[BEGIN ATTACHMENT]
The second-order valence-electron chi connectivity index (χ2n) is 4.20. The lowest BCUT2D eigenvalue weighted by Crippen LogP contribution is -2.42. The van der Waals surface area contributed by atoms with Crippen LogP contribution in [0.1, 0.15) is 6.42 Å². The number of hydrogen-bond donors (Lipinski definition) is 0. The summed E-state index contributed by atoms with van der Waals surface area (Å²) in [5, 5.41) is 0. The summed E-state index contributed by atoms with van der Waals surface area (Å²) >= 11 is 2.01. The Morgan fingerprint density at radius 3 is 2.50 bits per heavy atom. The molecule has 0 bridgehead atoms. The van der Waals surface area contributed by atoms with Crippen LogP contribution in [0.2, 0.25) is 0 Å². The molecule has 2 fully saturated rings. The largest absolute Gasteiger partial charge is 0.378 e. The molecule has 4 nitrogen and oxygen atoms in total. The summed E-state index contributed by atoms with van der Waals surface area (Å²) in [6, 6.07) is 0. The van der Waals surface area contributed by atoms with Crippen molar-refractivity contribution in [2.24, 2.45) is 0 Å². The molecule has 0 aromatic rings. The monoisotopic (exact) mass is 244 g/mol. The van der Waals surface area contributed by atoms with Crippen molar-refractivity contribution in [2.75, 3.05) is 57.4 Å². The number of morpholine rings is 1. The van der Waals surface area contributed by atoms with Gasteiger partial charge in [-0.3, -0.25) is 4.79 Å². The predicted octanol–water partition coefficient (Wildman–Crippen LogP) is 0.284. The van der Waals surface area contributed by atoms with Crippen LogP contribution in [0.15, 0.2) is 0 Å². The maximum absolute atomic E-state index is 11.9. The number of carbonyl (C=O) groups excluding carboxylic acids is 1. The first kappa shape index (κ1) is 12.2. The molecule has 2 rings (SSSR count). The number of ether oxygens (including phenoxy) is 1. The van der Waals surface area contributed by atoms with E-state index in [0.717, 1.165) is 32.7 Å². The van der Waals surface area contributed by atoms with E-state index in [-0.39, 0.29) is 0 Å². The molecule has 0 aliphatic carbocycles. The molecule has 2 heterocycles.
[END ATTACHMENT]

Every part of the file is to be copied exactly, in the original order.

The second-order valence-electron chi connectivity index (χ2n) is 4.20. The lowest BCUT2D eigenvalue weighted by Crippen LogP contribution is -2.42. The van der Waals surface area contributed by atoms with Crippen LogP contribution in [0.1, 0.15) is 6.42 Å². The number of hydrogen-bond donors (Lipinski definition) is 0. The summed E-state index contributed by atoms with van der Waals surface area (Å²) in [5, 5.41) is 0. The summed E-state index contributed by atoms with van der Waals surface area (Å²) >= 11 is 2.01. The Morgan fingerprint density at radius 3 is 2.50 bits per heavy atom. The molecule has 0 bridgehead atoms. The van der Waals surface area contributed by atoms with Crippen LogP contribution in [0.2, 0.25) is 0 Å². The molecule has 2 fully saturated rings. The largest absolute Gasteiger partial charge is 0.378 e. The molecule has 4 nitrogen and oxygen atoms in total. The summed E-state index contributed by atoms with van der Waals surface area (Å²) in [6, 6.07) is 0. The van der Waals surface area contributed by atoms with Crippen molar-refractivity contribution in [2.24, 2.45) is 0 Å². The molecule has 0 aromatic rings. The monoisotopic (exact) mass is 244 g/mol. The van der Waals surface area contributed by atoms with Crippen molar-refractivity contribution in [2.75, 3.05) is 57.4 Å². The number of morpholine rings is 1. The van der Waals surface area contributed by atoms with Gasteiger partial charge in [-0.3, -0.25) is 4.79 Å². The predicted octanol–water partition coefficient (Wildman–Crippen LogP) is 0.284. The van der Waals surface area contributed by atoms with Crippen LogP contribution in [0.15, 0.2) is 0 Å². The maximum absolute atomic E-state index is 11.9. The number of carbonyl (C=O) groups excluding carboxylic acids is 1. The first kappa shape index (κ1) is 12.2. The molecule has 2 rings (SSSR count). The number of ether oxygens (including phenoxy) is 1. The van der Waals surface area contributed by atoms with E-state index in [0.717, 1.165) is 32.7 Å². The van der Waals surface area contributed by atoms with E-state index in [-0.39, 0.29) is 0 Å². The molecule has 0 aliphatic carbocycles. The molecule has 2 heterocycles.